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The Minds Eye, Scanning, and Improving VR

If you are looking for someone in a crowded scene, whether a "where's Wally" book, or a crowded cafeteria, your eyes scan the room like a roving spotlight, moving from face to face? Researchers at Researchers at MIT's Picower Institute for Learning and Memory have found that you do. What's more there's something very much akin to a clock cycle controlling the speed at which you do so.

The researchers say that most people scan the room, only a relatively few try to see the full picture all at once. Even they then proceed to scan sections of the room, jumping from face to face, or recognisable object to recognisable object. In other words, during the scan, everything in the room is taken in at a lower resolution, then their positions stored, and the eye's focus jumps from one to the next like a searchlight, narrowing down if that is quite what it is looking for.

In the study, monkeys were given the task of searching for one particular tilted, coloured bar among a field of bars on a computer screen. By monitoring the activity of neurons in three of the animals' brain regions, researchers found that the monkeys spontaneously shifted their attention in a sequence, like a moving spotlight that jumped from location to location.

In addition, the timing of these jumps appears to be determined by waves of activity in the brain that act as a clock. This clock provides a framework for shifting attention from one location to the next in regular, and predictable beats.

"For many years, neuroscientists have been debating competing theories on whether humans and animals spontaneously search elements of a visual scene in a serial or parallel manner," said lead author Earl K. Miller, the Picower Professor of Neuroscience. "Ours is the first study based on direct evidence of neurophysiological activity."

Picower Institute postdoctoral associate and co-author Timothy J. Buschman found that the spotlight of the mind's eye shifted focus at 25 times a second and that this process of switching was regulated by brain waves.

"Attention regulates the flood of sensory information pouring into the brain into a manageable stream. In particular, a lot of different areas of the brain are involved in vision. If they all competed at once, it would be chaos," Miller said. "Brain waves may provide the clock that tells the brain when to shift its attention from one stimulus to another. Oscillating brain waves may provide a way for several regions across the brain to be on the same page at the same time - very similar to the way computers use an internal clock to synchronise the many different components inside."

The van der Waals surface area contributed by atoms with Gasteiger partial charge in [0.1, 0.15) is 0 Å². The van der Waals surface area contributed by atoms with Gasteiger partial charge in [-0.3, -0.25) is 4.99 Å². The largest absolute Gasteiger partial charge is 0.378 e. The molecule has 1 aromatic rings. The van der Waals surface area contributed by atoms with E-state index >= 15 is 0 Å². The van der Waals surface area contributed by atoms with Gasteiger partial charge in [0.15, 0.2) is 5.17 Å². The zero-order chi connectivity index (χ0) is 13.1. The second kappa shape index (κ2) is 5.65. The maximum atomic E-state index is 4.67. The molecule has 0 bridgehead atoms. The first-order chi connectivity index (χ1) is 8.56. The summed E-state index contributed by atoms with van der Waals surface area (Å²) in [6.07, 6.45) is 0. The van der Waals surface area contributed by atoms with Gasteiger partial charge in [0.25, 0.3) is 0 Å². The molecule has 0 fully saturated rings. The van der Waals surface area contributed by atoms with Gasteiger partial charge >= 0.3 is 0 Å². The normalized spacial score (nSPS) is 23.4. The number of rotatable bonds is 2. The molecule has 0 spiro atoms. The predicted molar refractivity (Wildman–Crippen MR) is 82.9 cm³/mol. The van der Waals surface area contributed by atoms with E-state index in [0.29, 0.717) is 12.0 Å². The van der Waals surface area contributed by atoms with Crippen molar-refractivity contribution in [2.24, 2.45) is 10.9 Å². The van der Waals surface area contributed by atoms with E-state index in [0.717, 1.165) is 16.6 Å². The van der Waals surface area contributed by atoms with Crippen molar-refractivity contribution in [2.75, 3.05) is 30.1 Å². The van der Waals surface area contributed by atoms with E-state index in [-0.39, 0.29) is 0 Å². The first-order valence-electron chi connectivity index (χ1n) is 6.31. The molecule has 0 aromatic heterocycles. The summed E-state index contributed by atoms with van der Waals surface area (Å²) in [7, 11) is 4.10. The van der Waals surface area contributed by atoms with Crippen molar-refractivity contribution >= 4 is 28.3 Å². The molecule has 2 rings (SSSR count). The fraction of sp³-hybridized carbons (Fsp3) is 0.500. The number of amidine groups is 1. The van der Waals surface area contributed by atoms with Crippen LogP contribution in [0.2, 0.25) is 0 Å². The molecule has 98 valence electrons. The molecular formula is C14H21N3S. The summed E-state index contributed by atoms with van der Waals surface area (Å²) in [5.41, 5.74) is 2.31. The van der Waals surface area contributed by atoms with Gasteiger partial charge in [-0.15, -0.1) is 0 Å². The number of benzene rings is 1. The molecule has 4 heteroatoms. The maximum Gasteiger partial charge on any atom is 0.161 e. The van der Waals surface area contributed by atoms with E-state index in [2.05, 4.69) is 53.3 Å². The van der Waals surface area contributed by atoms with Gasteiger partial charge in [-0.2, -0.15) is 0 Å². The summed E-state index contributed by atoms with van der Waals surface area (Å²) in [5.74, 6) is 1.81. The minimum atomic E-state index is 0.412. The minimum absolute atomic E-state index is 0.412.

The researchers' next step is to expand their search for brain wave function beyond the visual. They hope to discover whether brain waves are specific to visual function or act as a "general clock" for the brain.

Regardless, this work opens up a new possibility for VR. If we use an interface than monitors the focus of the eye, and its movement - interfaces which we have had for over a decade - and we are capable of reading that individual's brain waves, which again, we are, then it becomes possible to sync up to their internal clock, and change data accordingly.

For example, if the individual is scanning the virtual environment as they move through it, only the area being scanned would need to be displayed at full resolution - and since scanning typically moves side to side before moving up and down, only a band of the VR would need to be rendered at full capacity. The system can then wait until the next pulse in brainwaves is detected, and shift then to displaying the next section in high resolution, letting the previous fade.

In this way, precious clock cycles could be saved for other uses, whilst the user would never notice the difference.

We are of course, still years from such practical applications.

The study, appears in the Aug. 13, 2009 issue of the journal Neuron. This work is supported by the National Science Foundation and the National Institute of Neurological Disorders and Stroke.


MIT researchers: The mind's eye scans like a spotlight

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